I dislike me. Currently teaching at the university, regularly teach at the high school full-time; so I’m just part timing at the moment. Working keeps me slightly “busy,” but not enough to distract me from my thoughts; every once in a while I have this thoughts of complete unsatisfaction. Last year I taught without a break (all summer + all year round school) and I felt very exhausted towards the end of teaching at the high school, I even had a couple of break points. I see a psychiatrist, she says I’m bipolar (2). I’ve tried so many many many meds that at this point, it’s pointless to continue taking them, I really want to get off them; be it uncomfortable side effects like lactating or gaining so MUCH MUCH weight — I just got off Zyprexa and lost about 6 or 7 pounds; plus, I’m not sure if it clouds my thinking, as I’ve felt that I’m just not as quick as I once was — which is the strongest reason to come off them. I also see a psychologist, but I don’t get to see her very often, mostly once a month, if not every two weeks; she says I have GAD and not bipolar. I’m just so tired that I just go by without a will or purpose to continue. It is such a dull time consuming annoyance dislike to continue; but I know there’s no reason to “off” me. I probably am too hard on myself, but I just see so many “excuses” to come up with that don’t lead me to something productive and prosperous set of achievements. I’m just SO TIRED, VERY TIRED; this is never ending. When I go see my primary physician, he will include the bipolar diagnosis, I HATE IT!!! The psychiatrist tells me she will look up for something else I can take, but I just don’t feel any relief. My primary doctor tells me he is glad that I seem to manage my work/career good enough considering, but I don’t even feel/think I’m bipolar to begin with.I guess every once in a while it seems so much more pointless that the psychiatrist recommended ECT; I know I don’t want to take lithium; even the ticks I feel, I dislike; seems as if I were to have a stroke. I don’t know what to do.
Your dissatisfaction with life is propelling you to search for something better. This may sound counterintuitive, but that’s a good thing. You’re unwilling to tolerate unhappiness. That is a necessary prerequisite for a happy life.
Your current therapy arrangement does not seem to be meeting your needs. You should either see your therapist more often or make a concerted effort to find the most competent and best therapist in your community.
Begin your search by making a list of five to 10 highly-rated therapists. Call each one and inquire about how they conduct therapy, which problems they have had the most success in solving, how much they charge per hour, and so forth. When you find several with whom you connect with over the phone, go meet them in person. Choose the one with whom you have the strongest connection.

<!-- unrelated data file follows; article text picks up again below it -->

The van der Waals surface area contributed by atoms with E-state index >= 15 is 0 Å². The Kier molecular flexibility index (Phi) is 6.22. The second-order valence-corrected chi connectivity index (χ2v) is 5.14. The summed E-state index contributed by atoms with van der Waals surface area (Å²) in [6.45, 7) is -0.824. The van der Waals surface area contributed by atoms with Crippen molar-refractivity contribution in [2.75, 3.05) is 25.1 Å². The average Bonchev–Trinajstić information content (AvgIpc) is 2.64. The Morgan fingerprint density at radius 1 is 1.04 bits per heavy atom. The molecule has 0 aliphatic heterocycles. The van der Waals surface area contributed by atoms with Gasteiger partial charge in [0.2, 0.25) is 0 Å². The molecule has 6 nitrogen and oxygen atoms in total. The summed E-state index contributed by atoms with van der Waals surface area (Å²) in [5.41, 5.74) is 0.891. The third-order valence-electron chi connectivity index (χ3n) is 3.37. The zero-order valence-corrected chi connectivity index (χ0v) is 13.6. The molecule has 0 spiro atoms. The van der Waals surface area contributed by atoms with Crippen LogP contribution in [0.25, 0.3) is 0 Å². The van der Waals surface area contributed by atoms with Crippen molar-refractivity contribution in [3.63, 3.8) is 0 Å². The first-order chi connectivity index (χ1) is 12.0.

In the meantime, consider group therapy. It could help to stabilize your mood between your one-on-one sessions.
Your letter touched upon some potential thinking errors. For instance, you have achieved success in your career but you downplay your achievements. When someone is depressed, they tend to minimize their successes. You might be guilty of minimization.
Incorrect thinking can lead to incorrect decisions. It’s no small thing. Your thoughts and behavior are correlative. It’s important that your thoughts are consistent with reality so as to avoid making mistakes in life.
One of your biggest complaints is your being tired. I’m not certain if you meant tired of life in a more general sense or if you are quite literally fatigued. In the latter case, medications often cause fatigue. Tiredness increases irritability which affects mood. Medication changes an individual’s personality, even if ever so slightly. Many people have reported that they do not feel quite like themselves when taking medication.
Reading is not an official treatment for depression but there are some great books that just might improve your mindset and help move you in the right direction. Some of my favorites include: The Road Less Traveled by M. Scott Peck; Many Lives, Many Masters by Dr. Brian Weiss; and Man’s Search for Meaning by Dr. Viktor Frankl.
I have also recently came across a great blog called Barking Up The Wrong Tree by Eric Barker. Some of his work has been featured in the New York Times, the Wall Street Journal, Time Magazine, among others. It’s filled with evidence-based insights about happiness. You might want to check it out.
I hope that my advice has helped you in some small way. If your current therapy regimen isn’t working, then search for something better and don’t stop until you are satisfied. Yes, it might take some work but it is well worth your time and effort. The right treatment can make all the difference. Please take care.
Dr. Kristina Randle